1. Endorse, agree, support everything Badger just wrote.

          Keep politics and, IMHO, unenlightened social views like victim blaming out of here.

          1. Yes, if you don’t agree with you, stay out of here! Only “enlightened” people need reply.

            Very “progressive” of you. F.O.

          2. Who is being or not being progressive?

            Don’t care about agreeing or disagreeing, just don’t see a place for it on a baseball forum.

          3. Yeah, except, when you “Endorse, agree, support everything Badger just wrote” on a social issue.

            Who is being or not being progressive?

            Don’t think I am being “progressive”. I will always stand up for person’s right to state their “unenlightened” opinions. In my opinion, free speech will always TRUMP your right to silence.

          4. Gimme a break.

            If you really want to read closely what Wondering and Badger both were saying, they’re really not in disagreement. Except for the former, you can dismiss his comment as unenlightened, thus, burnishing your sense of self-righteousness and intellectual vanity.

            Yes, please. Keep the politics and social commentary out of here. With the polarization today, it’s the single quickest way for any discussion to devolve into utter garbage.

          5. Boxout,

            I honestly have no idea what your ramblings about right to free speech or right to silence mean, imply or are alluding to.

            We’re simply saying, if you want to speak politics or make social commentary (like the silliness you exposed on domestic violence) can you not do it on a sports blog?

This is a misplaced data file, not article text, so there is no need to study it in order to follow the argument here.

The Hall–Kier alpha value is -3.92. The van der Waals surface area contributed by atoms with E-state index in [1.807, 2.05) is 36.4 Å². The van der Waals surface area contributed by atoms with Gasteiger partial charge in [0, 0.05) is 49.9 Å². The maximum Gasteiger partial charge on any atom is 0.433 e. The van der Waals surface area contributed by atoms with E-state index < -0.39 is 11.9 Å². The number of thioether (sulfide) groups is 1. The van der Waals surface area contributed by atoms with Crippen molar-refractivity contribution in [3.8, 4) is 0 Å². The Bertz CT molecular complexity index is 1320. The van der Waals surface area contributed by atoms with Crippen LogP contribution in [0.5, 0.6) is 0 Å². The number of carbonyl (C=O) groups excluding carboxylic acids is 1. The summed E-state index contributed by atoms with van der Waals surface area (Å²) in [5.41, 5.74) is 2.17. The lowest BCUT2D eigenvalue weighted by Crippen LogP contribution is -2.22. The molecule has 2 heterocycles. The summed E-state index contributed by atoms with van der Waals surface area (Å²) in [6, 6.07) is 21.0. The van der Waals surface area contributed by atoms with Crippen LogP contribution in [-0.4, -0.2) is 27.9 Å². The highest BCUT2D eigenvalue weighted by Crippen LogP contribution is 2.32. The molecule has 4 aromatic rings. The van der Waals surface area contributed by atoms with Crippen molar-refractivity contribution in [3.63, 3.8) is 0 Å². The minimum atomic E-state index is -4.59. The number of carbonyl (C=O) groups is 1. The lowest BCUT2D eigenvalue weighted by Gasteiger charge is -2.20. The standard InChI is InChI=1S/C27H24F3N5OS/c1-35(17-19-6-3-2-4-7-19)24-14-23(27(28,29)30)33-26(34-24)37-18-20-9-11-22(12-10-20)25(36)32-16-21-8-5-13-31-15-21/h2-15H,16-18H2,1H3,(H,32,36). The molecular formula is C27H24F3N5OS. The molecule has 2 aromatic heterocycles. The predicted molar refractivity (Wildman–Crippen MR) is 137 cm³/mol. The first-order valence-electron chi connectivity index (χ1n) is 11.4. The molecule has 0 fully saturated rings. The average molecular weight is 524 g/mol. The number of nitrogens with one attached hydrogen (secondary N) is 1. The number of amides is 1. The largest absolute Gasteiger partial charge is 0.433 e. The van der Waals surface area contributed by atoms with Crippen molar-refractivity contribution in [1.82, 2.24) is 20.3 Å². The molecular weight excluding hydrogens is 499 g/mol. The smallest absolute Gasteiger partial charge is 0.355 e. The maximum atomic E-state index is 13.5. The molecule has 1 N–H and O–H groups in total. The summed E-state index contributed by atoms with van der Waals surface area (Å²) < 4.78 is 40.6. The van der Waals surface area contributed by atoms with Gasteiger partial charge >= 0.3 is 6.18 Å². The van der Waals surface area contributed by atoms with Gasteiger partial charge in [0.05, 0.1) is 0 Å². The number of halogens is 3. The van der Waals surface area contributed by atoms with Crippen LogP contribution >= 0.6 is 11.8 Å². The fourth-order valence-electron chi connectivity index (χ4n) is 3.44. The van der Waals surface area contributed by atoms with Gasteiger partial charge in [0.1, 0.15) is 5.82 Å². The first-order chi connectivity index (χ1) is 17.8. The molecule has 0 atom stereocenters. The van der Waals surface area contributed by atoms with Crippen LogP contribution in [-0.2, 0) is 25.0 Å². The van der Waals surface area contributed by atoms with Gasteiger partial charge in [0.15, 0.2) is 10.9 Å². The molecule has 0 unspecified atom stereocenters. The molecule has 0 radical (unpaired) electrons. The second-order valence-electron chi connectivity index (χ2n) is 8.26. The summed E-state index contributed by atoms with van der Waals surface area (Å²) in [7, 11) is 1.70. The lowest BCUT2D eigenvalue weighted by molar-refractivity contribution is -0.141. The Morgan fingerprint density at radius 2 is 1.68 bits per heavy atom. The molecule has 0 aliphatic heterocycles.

Honestly, what the hell is going on here?!?!!?

        2. Agree..Been there and done that. She was a first class Biotch….so I got away……before I committed murder…….goes both ways. Have seen men who just sit there and take it. Not my style…….

    2. Umpiring has been iffy for quite a while now and even though they get evaluated regularly, there has not been an umpire fired or demoted for a long time. Their union is pretty strong. But balls and strikes need to be universal. Trying to figure out each umps K zone is a pain. A few of the really confrontational umps and the ones who consistently blow calls should be sent to the minors or fired.

  3. A little more crow: I was never a fan of the young Dodger catcher
    David Ross. At the time, he struggled to hit fat, average major-league
    fastballs. I could never have imagined him becoming the great
    role player he has.

    Wow, David Ross. Especially at your age, wow!

    1. I remember his first homerun. He hit it off the great first baseman Mark Grace who was mopping up a game for the Diamondbacks in the twilight of his career…

    2. I thought the David Ross story is a little to much.

      This wasn’t his, nor the other former Red Sox players on the Cubs, first World Series.

      I get that he is a good guy, but the media along with others, favoring the Cubs throughout the post season was sickening.

      Really the Cubs were very lucky to win that game.

      I thought the rain delay helped the Cubs more, because the Indians pitcher had to sit longer during the delay.

  4. Great series. Two evenly matched teams.

    Agree about the umpiring dud. The strike zone was horrible and I too had that ball going over the corner of the bag. If there was ever a single game that signaled it is time for the use of available strike zone technology it was this Game 7.

    I don’t think Barnes is as good as Ruiz. What to do with him? I don’t know. He’s another guy the FAZ traded for that doesn’t appear to have much real value. He’s 27 next month. This is his prime and he’s not good enough? What’s the play now? Package him and Kiké up for a middle relief arm. You know, a 6th inning guy. Maybe ’17 is the year Austin gets his chance as neither he nor 38 year old Ruiz are worth a lot in trade.

  5. Since the postseason began the ball n strike calling was terrible… I’ll go with Barnes becuz of multi position usage…
    Just got back from the AFL and the Dodger kids are heating up… I see a lot of Cory Seager in Bellinger as far as how he handles himself and maturity.. I think we have another damn good one in the chute…